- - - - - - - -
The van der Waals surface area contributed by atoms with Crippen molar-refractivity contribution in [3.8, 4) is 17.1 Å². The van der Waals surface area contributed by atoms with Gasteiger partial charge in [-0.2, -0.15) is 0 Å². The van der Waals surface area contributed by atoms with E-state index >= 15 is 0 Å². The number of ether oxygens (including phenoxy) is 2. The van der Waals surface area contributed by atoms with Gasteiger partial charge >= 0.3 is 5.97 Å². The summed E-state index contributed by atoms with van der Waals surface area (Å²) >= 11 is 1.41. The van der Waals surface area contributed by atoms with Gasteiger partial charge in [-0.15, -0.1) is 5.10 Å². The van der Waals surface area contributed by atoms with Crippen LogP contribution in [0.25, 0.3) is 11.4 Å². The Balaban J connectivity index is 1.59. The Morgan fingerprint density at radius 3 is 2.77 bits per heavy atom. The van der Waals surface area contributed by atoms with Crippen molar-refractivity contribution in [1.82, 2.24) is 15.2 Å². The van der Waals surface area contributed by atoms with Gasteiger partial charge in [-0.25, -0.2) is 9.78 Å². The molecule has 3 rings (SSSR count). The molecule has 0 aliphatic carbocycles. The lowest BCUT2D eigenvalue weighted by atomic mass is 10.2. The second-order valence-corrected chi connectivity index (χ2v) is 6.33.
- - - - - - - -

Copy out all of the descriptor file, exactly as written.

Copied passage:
The van der Waals surface area contributed by atoms with Crippen molar-refractivity contribution in [3.8, 4) is 17.1 Å². The van der Waals surface area contributed by atoms with Gasteiger partial charge in [-0.2, -0.15) is 0 Å². The van der Waals surface area contributed by atoms with E-state index >= 15 is 0 Å². The number of ether oxygens (including phenoxy) is 2. The van der Waals surface area contributed by atoms with Gasteiger partial charge >= 0.3 is 5.97 Å². The summed E-state index contributed by atoms with van der Waals surface area (Å²) >= 11 is 1.41. The van der Waals surface area contributed by atoms with Gasteiger partial charge in [-0.15, -0.1) is 5.10 Å². The van der Waals surface area contributed by atoms with Crippen LogP contribution in [0.25, 0.3) is 11.4 Å². The Balaban J connectivity index is 1.59. The Morgan fingerprint density at radius 3 is 2.77 bits per heavy atom. The van der Waals surface area contributed by atoms with Crippen molar-refractivity contribution in [1.82, 2.24) is 15.2 Å². The van der Waals surface area contributed by atoms with Gasteiger partial charge in [-0.25, -0.2) is 9.78 Å². The molecule has 3 rings (SSSR count). The molecule has 0 aliphatic carbocycles. The lowest BCUT2D eigenvalue weighted by atomic mass is 10.2. The second-order valence-corrected chi connectivity index (χ2v) is 6.33.